U.S. Ambassador frowns on diaspora Liberians
By Bridgett Milton
United States Ambassador to Liberia Michael A. McCarthy has frowned on some Liberians in the U.S. and other countries for disseminating rumors or misinformation into Liberia’s political environment from the safety of their studio and offices in the diaspora.
Amb. McCarthy expressed the concern while speaking at a press roundtable with Global Anti-corruption Coordinator Richard Nephew and USAID Anti-corruption Task Force Executive Director Shannon Green Tuesday, 14 March 2023 in Monrovia.
Amb. McCarthy said these Liberians in the U.S. are motivated by disruption and desire to break down trust in Liberian institutions without caring what damage they cause.
He added when questioned by law enforcement, they do not have evidence to back up their claims.
“Unfortunately, they take advantage of America’s First Amendment rights to spread rumors and stir up trouble in your country which is despicable behaviour,” Amb. McCarthy warned.
He said while responsible critical observation from the Liberian diaspora can be healthy, some cowardly media personalities and political personalities have intentionally disseminated rumors or misinformation into Liberia’s political environment.
McCarthy added that in both their U.S.-funded media training and their messaging to the press, they spent a lot of time emphasizing responsible journalism and that with freedom of expression comes an obligation to verify facts and not inflame passions without first doing due diligence.
“Today I am ashamed to tell you that the most irresponsible controversies to emerge in Liberia media over the past month have originated from the United States,” McCarthy said.
At the same time, Amb. McCarthy has lauded the Government of Liberia for progress made in the fight against Female Genital Mutilation (FGM).
“I was not here for International Women’s Day, but I still wanted to congratulate the Weah administration, traditional leaders, the religious leaders, the women support groups, UN Women, and UNDP for going far beyond lip service to taking coordinated action to preserve the Sande while fighting the scourge of FGM,” he noted.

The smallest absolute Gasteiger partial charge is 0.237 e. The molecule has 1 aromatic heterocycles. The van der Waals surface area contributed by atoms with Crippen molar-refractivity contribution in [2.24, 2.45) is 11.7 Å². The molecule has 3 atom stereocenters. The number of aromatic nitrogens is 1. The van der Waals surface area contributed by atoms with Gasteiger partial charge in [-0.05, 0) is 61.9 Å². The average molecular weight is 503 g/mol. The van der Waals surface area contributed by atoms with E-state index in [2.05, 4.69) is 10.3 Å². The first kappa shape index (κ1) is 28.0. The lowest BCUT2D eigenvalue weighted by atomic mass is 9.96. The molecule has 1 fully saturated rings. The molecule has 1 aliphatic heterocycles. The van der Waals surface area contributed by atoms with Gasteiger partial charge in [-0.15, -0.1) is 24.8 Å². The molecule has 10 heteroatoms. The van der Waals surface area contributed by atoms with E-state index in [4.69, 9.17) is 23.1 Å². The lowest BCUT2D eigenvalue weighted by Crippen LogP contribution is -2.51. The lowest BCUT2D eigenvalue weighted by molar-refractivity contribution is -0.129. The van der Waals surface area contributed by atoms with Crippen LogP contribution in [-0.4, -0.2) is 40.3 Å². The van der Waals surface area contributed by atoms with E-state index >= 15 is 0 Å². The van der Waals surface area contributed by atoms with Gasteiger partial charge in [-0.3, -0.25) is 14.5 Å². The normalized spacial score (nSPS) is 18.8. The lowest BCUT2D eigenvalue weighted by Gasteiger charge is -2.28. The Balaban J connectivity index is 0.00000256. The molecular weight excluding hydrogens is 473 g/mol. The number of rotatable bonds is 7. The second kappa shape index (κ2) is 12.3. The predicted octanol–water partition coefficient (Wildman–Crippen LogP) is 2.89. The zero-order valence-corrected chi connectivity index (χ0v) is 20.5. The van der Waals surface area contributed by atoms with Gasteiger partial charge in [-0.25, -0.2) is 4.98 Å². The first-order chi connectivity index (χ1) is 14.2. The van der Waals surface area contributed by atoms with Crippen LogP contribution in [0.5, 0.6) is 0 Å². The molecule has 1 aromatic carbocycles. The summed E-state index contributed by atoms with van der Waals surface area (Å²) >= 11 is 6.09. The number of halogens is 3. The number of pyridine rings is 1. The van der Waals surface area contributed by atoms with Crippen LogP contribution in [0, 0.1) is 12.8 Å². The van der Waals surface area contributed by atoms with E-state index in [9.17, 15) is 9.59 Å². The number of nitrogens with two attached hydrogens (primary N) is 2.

He said the UN through its Women’s Goodwill Ambassador Jaha Dukure, believes that the practice of FGM in Liberia may be eliminated, but underscored the need for more political will.
The U.S. Envoy said as the Liberian public is well aware, the U. S. government is deeply concerned with corruption globally and especially here in Liberia.
He said Liberia does not have an invasion of locusts, and it has been blessed with a bounty of resources. But Ambn. McCarthy noted that there is only a man-made plague that holds back Liberia today and that plague is corruption.
“Corruption has been a part of Liberian society for over 200 years, like FGM or the tradition of binding feet in China’s history,” he said.
Amb. McCarthy stated that once corruption is a fully established way of doing business, it is very difficult to remove.
Meanwhile, Amb. McCarthy has unconditionally condemned the violence that occurred on the University of Liberia campus.
He said politicians, student groups, and citizens across the country should know that violence of any kind has no place in a democratic society but will only take this country backward.
Making remarks Global Anti-Corruption Coordinator Richard Nephew and USAID’s Anti-Corruption Task Force Executive Director Shannon Green, emphasized that, in Liberia, the US Government wants to see more vigorous actions in the anti-corruption fight.
They said it is not the expectation of the US Government that every nation is going to be free of corruption, but that actions are taken whenever allegations of corruption are made against some citizens.